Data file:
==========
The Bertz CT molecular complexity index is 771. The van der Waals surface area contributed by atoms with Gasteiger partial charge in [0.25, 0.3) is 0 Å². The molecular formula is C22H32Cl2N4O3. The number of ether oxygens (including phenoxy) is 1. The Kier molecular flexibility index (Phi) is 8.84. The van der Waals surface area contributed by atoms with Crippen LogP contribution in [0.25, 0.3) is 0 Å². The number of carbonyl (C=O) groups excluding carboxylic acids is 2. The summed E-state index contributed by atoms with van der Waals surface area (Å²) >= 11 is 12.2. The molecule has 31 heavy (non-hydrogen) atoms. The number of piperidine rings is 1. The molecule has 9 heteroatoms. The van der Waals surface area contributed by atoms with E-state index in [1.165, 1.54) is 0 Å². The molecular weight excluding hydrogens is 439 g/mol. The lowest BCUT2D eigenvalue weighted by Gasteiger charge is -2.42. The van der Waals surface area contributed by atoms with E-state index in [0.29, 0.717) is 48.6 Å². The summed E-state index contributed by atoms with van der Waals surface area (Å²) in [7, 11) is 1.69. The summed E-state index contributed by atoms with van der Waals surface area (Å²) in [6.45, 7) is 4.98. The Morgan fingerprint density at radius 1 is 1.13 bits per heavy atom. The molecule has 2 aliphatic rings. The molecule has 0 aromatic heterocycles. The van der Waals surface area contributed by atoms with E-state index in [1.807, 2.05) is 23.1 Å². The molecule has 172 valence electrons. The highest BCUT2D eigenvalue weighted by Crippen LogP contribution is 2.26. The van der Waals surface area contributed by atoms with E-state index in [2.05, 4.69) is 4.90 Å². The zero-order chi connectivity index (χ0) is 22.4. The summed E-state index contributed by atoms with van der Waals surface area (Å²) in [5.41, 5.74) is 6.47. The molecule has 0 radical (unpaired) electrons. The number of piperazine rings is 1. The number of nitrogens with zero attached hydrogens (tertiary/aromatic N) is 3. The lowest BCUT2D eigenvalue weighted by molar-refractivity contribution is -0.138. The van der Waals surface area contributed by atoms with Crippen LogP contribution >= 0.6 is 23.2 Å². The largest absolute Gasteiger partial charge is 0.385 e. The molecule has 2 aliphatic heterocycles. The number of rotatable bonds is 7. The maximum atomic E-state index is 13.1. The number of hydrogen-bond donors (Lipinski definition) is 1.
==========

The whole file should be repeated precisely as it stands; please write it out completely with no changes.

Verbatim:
The Bertz CT molecular complexity index is 771. The van der Waals surface area contributed by atoms with Gasteiger partial charge in [0.25, 0.3) is 0 Å². The molecular formula is C22H32Cl2N4O3. The number of ether oxygens (including phenoxy) is 1. The Kier molecular flexibility index (Phi) is 8.84. The van der Waals surface area contributed by atoms with Crippen LogP contribution in [0.25, 0.3) is 0 Å². The number of carbonyl (C=O) groups excluding carboxylic acids is 2. The summed E-state index contributed by atoms with van der Waals surface area (Å²) >= 11 is 12.2. The molecule has 31 heavy (non-hydrogen) atoms. The number of piperidine rings is 1. The molecule has 9 heteroatoms. The van der Waals surface area contributed by atoms with E-state index in [1.165, 1.54) is 0 Å². The molecular weight excluding hydrogens is 439 g/mol. The lowest BCUT2D eigenvalue weighted by Gasteiger charge is -2.42. The van der Waals surface area contributed by atoms with E-state index in [0.29, 0.717) is 48.6 Å². The summed E-state index contributed by atoms with van der Waals surface area (Å²) in [7, 11) is 1.69. The summed E-state index contributed by atoms with van der Waals surface area (Å²) in [6.45, 7) is 4.98. The Morgan fingerprint density at radius 1 is 1.13 bits per heavy atom. The molecule has 2 aliphatic rings. The molecule has 0 aromatic heterocycles. The van der Waals surface area contributed by atoms with E-state index in [1.807, 2.05) is 23.1 Å². The molecule has 172 valence electrons. The highest BCUT2D eigenvalue weighted by Crippen LogP contribution is 2.26. The van der Waals surface area contributed by atoms with E-state index in [2.05, 4.69) is 4.90 Å². The zero-order chi connectivity index (χ0) is 22.4. The summed E-state index contributed by atoms with van der Waals surface area (Å²) in [5.41, 5.74) is 6.47. The molecule has 0 radical (unpaired) electrons. The number of piperazine rings is 1. The number of nitrogens with zero attached hydrogens (tertiary/aromatic N) is 3. The lowest BCUT2D eigenvalue weighted by molar-refractivity contribution is -0.138. The van der Waals surface area contributed by atoms with Crippen LogP contribution >= 0.6 is 23.2 Å². The largest absolute Gasteiger partial charge is 0.385 e. The molecule has 2 aliphatic heterocycles. The number of rotatable bonds is 7. The maximum atomic E-state index is 13.1. The number of hydrogen-bond donors (Lipinski definition) is 1.